Head Master's Start of Lent Term Address; the power of language
Tuesday 8th January 2019
Welcome back to the Cathedral and good wishes for 2019; I hope it brings you what you hope for. I am sure that many of you will already have been swapping stories of what you did over the holiday: favoured presents at Christmas and particularly enjoyable experiences. One of my favourite presents was a book of poems from a collection by Brian Bilston, called You took the last bus home. The title poem goes as follows:
The last bus home
Don’t know how
You got it through the door
You’re always doing amazing stuff
Like the time
You caught the train
Bilston has lots of fun with bending the meaning of common words and phrases. Other poems include The Ballad of the Ballot Paper:
My ballot paper
Gave it treats,
Bought it sweets,
And, in the process,
Became hopelessly de-voted
He also likes to explore verbal oddities, such as in Divided by a Common Language
I have news to report.
I have done the ‘math’,
You are one letter short.
You could borrow one
From the end of ‘sports’.
These examples are light-hearted and remind us of the playfulness and curiosity possible with a love of language. Yet it is more than that: we are in large part defined by the way we understand each other and express ourselves, whether in conversation, on paper or online, whether in formal situations with teachers, parents and colleagues or socially with friends.
It is felt by some that our national education system puts too much weight on STEM (science, technology, engineering and maths). At Norwich School, I think it is right that these key 21st century skills are given appropriate weight in our compulsory curriculum and interest large numbers of our pupils in the 6th Form. I am also very proud that creativity is a key part of our provision for all age-groups, both in lessons and the co-curriculum. However, I do detect that subjects which foreground literacy and language need care and nurturing in our context.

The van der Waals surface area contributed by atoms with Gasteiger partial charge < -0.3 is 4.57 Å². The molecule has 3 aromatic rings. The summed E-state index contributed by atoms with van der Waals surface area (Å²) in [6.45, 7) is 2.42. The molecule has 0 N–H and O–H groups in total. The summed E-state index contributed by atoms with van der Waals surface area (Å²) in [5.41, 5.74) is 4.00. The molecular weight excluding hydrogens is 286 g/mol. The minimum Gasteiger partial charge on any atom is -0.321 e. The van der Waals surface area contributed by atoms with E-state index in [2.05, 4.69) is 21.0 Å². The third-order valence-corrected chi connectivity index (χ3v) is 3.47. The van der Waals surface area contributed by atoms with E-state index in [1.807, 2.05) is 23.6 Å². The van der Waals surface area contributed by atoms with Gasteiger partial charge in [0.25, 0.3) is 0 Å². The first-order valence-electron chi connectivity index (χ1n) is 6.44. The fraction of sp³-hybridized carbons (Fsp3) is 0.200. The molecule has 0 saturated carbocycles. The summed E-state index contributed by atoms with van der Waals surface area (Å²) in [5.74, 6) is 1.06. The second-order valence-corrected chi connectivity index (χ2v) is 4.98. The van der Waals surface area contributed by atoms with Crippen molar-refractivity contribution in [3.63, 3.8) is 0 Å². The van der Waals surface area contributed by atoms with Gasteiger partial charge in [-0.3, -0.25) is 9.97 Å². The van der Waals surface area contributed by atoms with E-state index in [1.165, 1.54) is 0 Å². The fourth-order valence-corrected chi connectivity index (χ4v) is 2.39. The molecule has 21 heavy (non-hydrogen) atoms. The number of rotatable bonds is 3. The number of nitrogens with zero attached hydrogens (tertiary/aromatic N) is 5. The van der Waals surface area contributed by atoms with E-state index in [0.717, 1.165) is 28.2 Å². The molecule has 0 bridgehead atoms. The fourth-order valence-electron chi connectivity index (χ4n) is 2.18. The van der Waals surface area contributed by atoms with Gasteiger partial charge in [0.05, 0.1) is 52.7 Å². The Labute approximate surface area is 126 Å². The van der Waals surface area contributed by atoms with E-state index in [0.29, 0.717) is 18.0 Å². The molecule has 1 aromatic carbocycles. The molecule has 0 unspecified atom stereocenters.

A love of language can be at several levels:
- It can be an interest in individual words, where they come from, what they sound like and what they mean;
- It could be the way that a language is constructed and the expressive possibilities conjured by this structure;
- Or it could be the way that different languages inform and relate to each other, both in similarities and differences.
All three levels aid our interpretation of the world around us and our interactions with others. And, of course, there is no real distinction between other disciplines such as STEM and creativity; what are Brian Bilston’s poems if not creative wordplay? Professor Winston (one of the country’s leading voices for the wider understanding of science) advocates strongly for the development of literacy alongside STEM, while the science-leaning Wolfson Foundation recently created a £10 million fund to support research in humanities. There is another school which has just appointed an orator-in-residence to assist pupils with their communication skills. For our part, we have created the important role of Literacy Co-ordinator, who is Ms Roper.
I encourage you to read books: I am not fussy about whether they are fiction or non-fiction, whether they are hard-copy or on something like a kindle. Pick stories or subjects which interest you, but do have something on the go. I also encourage you to reflect on your own use of words and to be sensitive to how others communicate with you. I do not know what the New Year will bring, but I am sure that being a confident and proficient communicator via different media will shape your way through life, both in 2019 and beyond.
To illustrate the power of language in different contexts, I return to Brian Bilston and a poem of a different tone. This is called Refugees:
They have no need of our help
So do not tell me
These haggard faces could belong to you or me
Should life have dealt a different hand
We need to see them for who they really are
Chancers and scroungers
Layabouts and loungers
With bombs up their sleeves
Cut-throats and thieves
They are not
We should make them
Go back to where they came from
Share our food
Share our homes
Share our countries
Instead let us
Build a wall to keep them out
It is not okay to say
These people are just like us
A place should only belong to those who are born there
Do not be so stupid to think that
The world can be looked at another way
(Now read from bottom to top)
For the avoidance of doubt, my heart lies much more with the tolerance of the second version than the intolerance of the first, but my main point is that the same words in this poem can create such contradictory viewpoints, depending on the order of their use. I will put a transcript on the website’s school blog so that, if you are interested, you can look at the layout on the page which makes the poem work.
Today’s bible reading asserts the wisdom which comes from listening and understanding. All this comes from a recognition in the power of language. I encourage you to harness it as you enjoy this new term.